Wednesday, June 06, 2007
Let's talk about oil. It's black and ugly. And cheap.

Which seems an odd statement, because the price of gasoline is now at an all-time high after inflation has been accounted for. Partly that represents a temporary setback in refinery utilization. But the elephant in the gasoline living room is that we don't want those ugly refineries anywhere near our house any more. Nor near our neighbor's house nor even in the same state. In fact, this side of the mountains is probably much too close. So we haven't built a refinery in this country in 30 years, and the price of gasoline spikes every time a screw goes missing. Shock.

But, even at today's prices, oil gives us more energy bang for our buck than anything else we can come up with. Which is why we keep buying it, why demand keeps going up. While poets and artists demand that Scientists wave their magic wand and produce new cars running on hydrogen, back in the real world there's nothing better than stinky toxic gasoline.

Oil—follow the money. Because it's almost always the best choice for the consumer, demand stays high and continues to grow, no matter what the price. " The U.S. Energy Information Administration forecasts that total world demand for petroleum will reach 118 million barrels a day in 2030, up from 83 million barrels a day in 2004." But on the supply side, we seem to have peaked. The non-OPEC countries seem unable to produce any more; many former big producers such as the US and Mexico seem to be clearly headed for decline during the next 30 years.

Growing demand and limited supply mean only one thing: higher prices. Don't expect this painful market truth to be blurted out by demagoguing pols any time soon. We'll first see endless rounds of "oil policies" and "windfall profit taxes" which will cause—exactly as it did in the Seventies—long gas lines and plenty of misery. Unfortunately, when people don't choose to face the unpleasant facts they are often forced to face the horrific ones.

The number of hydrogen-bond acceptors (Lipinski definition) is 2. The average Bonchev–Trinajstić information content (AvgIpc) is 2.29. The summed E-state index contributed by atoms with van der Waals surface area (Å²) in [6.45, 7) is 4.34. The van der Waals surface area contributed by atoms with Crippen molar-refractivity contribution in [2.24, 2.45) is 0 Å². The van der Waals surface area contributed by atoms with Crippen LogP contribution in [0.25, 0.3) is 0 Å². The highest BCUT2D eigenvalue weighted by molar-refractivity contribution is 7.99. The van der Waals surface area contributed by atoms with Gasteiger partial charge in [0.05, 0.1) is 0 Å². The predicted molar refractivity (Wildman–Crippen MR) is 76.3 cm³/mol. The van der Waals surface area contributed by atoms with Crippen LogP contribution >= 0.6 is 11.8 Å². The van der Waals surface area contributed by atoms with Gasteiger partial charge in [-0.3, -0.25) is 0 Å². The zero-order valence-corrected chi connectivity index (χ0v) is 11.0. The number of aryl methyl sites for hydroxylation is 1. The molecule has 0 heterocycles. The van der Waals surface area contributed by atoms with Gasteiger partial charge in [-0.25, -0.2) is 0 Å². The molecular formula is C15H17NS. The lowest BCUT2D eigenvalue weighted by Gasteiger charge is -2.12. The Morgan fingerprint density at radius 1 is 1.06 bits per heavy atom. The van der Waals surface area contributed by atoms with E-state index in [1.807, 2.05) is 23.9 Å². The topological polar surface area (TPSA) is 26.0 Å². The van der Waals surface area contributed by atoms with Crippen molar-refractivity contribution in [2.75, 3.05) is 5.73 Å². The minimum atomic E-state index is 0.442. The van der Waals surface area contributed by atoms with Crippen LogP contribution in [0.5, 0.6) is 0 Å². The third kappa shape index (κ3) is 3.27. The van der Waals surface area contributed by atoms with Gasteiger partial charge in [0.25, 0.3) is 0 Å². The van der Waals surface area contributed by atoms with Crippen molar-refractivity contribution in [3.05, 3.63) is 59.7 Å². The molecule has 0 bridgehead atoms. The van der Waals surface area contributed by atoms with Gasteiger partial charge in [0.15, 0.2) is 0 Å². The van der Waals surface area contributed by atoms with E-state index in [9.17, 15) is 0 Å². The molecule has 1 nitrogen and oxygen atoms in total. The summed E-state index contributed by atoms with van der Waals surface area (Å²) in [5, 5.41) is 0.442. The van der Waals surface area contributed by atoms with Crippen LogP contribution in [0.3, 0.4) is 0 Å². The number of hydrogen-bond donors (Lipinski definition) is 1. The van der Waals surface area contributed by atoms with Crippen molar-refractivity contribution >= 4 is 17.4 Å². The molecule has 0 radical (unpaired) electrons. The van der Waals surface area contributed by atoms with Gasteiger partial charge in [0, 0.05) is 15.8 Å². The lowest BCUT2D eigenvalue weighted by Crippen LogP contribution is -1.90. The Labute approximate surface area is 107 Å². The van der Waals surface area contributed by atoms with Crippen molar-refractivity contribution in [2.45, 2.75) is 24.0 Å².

Anonymous said...

So we haven't built a refinery in this country in 30 years, and the price of gasoline spikes every time a screw goes missing.

But not the rest of the world.

And certainly Canada has plans, given that their oil sands are becoming increasingly attractive.

In the US there is some expansion of existing facilities and some minor projects but nothing new and big on either coast. However, we should see some new building in the Gulf and much more on the Canadian Prairies.

It would be interesting to draw a map of present and future North American refining capacity.

Rick Ballard said...

"Historically, estimates of world oil reserves have generally trended upward (Figure 38) [3]. As of January 1,2007, proved world oil reserves, as reported by Oil&Gas Journal,7 were estimated at 1,317 billion barrels—24 billion barrels (about 2 percent) higher than the estimatefor 2006 [4] Table 3). In addition to growth in remaining oil reserves, production from conventional crude oil and
condensate reserves, natural gas plant liquids, Canadian oil sands, and Venezuelan ultra-heavy oil during 2006 were estimated to be 30 billion barrels. Taken together, the reserve increases and production imply that 54 billion barrels of reserve discoveries and growth occurred during 2006, or an increase of about 4 percent."